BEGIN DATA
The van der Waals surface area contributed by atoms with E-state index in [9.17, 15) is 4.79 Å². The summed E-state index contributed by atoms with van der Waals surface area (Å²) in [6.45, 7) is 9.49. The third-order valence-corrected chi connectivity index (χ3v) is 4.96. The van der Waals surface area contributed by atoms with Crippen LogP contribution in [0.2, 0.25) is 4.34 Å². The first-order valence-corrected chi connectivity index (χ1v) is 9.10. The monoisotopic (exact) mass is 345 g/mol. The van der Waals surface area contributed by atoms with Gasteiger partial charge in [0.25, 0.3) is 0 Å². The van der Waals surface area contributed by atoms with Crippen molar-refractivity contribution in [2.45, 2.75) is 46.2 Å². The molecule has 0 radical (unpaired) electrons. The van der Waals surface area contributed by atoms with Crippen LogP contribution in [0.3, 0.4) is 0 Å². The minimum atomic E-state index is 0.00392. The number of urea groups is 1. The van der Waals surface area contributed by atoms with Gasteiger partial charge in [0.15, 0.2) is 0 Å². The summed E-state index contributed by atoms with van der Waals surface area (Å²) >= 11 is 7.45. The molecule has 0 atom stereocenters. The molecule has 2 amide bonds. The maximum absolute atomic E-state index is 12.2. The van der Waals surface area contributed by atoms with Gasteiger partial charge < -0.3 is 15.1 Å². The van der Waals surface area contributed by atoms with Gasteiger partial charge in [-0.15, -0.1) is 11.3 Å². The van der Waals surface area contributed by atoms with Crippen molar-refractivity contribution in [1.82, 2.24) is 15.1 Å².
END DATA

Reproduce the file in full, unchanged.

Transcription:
The van der Waals surface area contributed by atoms with E-state index in [9.17, 15) is 4.79 Å². The summed E-state index contributed by atoms with van der Waals surface area (Å²) in [6.45, 7) is 9.49. The third-order valence-corrected chi connectivity index (χ3v) is 4.96. The van der Waals surface area contributed by atoms with Crippen LogP contribution in [0.2, 0.25) is 4.34 Å². The first-order valence-corrected chi connectivity index (χ1v) is 9.10. The monoisotopic (exact) mass is 345 g/mol. The van der Waals surface area contributed by atoms with Gasteiger partial charge in [0.25, 0.3) is 0 Å². The van der Waals surface area contributed by atoms with Crippen molar-refractivity contribution in [2.45, 2.75) is 46.2 Å². The molecule has 0 radical (unpaired) electrons. The van der Waals surface area contributed by atoms with Crippen LogP contribution in [0.3, 0.4) is 0 Å². The minimum atomic E-state index is 0.00392. The number of urea groups is 1. The van der Waals surface area contributed by atoms with Gasteiger partial charge in [0.15, 0.2) is 0 Å². The summed E-state index contributed by atoms with van der Waals surface area (Å²) >= 11 is 7.45. The molecule has 0 atom stereocenters. The molecule has 2 amide bonds. The maximum absolute atomic E-state index is 12.2. The van der Waals surface area contributed by atoms with Gasteiger partial charge < -0.3 is 15.1 Å². The van der Waals surface area contributed by atoms with Gasteiger partial charge in [-0.15, -0.1) is 11.3 Å². The van der Waals surface area contributed by atoms with Crippen molar-refractivity contribution in [1.82, 2.24) is 15.1 Å².